Green Snakes and Beer

From a humble missionary to excessive amounts of green colored beer, what is the meaning of St. Patrick’s Day? I can assure you in the 18th century the celebrations were much quieter–people celebrated by going to church the second quietest place I know (behind libraries). I don’t care how you celebrate, I love holidays even the ones that have nothing to do with my own family heritage (Cinco de Mayo may be my favorite non-heritage holiday) mainly because I like food and a holiday is a great excuse to try new foods. Before celebrations commence, here is a little background on the day and like many traditions it absolutely has something to do with natural resources and conservation!

According to legend, St. Patrick, the patron saint of Ireland, chased snakes from the island and into the sea after they began attacking him during a 40-day fast he undertook on top of a hill, thus ridding the island of the reptiles in the 5th century. However, historians say snakes have never inhabited the island. The reptiles are slow to colonize new areas and they just didn’t make it to Ireland before the Ice Age. Afterwards, the island was (and is) surrounded by water. A little harder to cross a water bridge than a land bridge.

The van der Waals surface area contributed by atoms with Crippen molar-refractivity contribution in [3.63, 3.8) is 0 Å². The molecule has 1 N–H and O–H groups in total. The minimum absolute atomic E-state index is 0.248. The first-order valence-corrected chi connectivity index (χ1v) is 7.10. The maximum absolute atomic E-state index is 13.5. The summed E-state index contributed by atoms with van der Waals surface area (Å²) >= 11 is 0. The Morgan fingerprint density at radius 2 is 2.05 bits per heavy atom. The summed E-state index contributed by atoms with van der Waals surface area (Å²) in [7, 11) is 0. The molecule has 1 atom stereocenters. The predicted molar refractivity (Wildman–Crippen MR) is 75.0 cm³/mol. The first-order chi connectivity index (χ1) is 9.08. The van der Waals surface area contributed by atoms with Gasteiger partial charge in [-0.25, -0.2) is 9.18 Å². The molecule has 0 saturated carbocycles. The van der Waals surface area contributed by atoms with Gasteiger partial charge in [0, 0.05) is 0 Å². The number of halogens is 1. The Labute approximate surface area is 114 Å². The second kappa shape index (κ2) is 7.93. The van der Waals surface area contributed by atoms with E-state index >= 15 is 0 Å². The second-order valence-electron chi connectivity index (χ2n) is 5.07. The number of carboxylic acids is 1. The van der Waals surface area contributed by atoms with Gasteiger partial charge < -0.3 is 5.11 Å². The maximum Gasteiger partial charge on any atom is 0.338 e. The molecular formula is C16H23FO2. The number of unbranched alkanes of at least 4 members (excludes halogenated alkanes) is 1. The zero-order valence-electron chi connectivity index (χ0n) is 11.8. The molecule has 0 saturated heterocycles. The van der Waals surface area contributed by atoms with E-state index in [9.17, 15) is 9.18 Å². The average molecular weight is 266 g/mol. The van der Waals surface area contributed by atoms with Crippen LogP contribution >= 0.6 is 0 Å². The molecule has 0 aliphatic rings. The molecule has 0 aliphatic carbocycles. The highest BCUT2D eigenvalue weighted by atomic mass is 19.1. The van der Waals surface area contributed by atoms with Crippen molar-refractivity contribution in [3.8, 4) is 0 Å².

Even though this folk tale is not true, it is an excellent reminder of what could happen if the island became inhabited by any species of snake or other non-native animal. Islands seem to be a make or break place, both fragile and resilient. Some invasive species have been (purposefully or accidentally) introduced to islands such as Australia and Hawai’i. Some have survived and wreaked havoc while others have not. The brown tree snake has done damage on Guam and other islands, and scientists fear it could also be a threat to Ireland. Invasive species removal can be incredibly costly and take years to control–many of them are never completely eradicated.

While St. Patrick is really celebrated for religious reasons, this story connects to modern conservation and stewardship initiatives. Invasive species prevention is important, and not just when it comes to getting rid of things that make us shiver (even the pretty invasive are evil). With Earth Month right around the corner, that is something we can all drink too.

 

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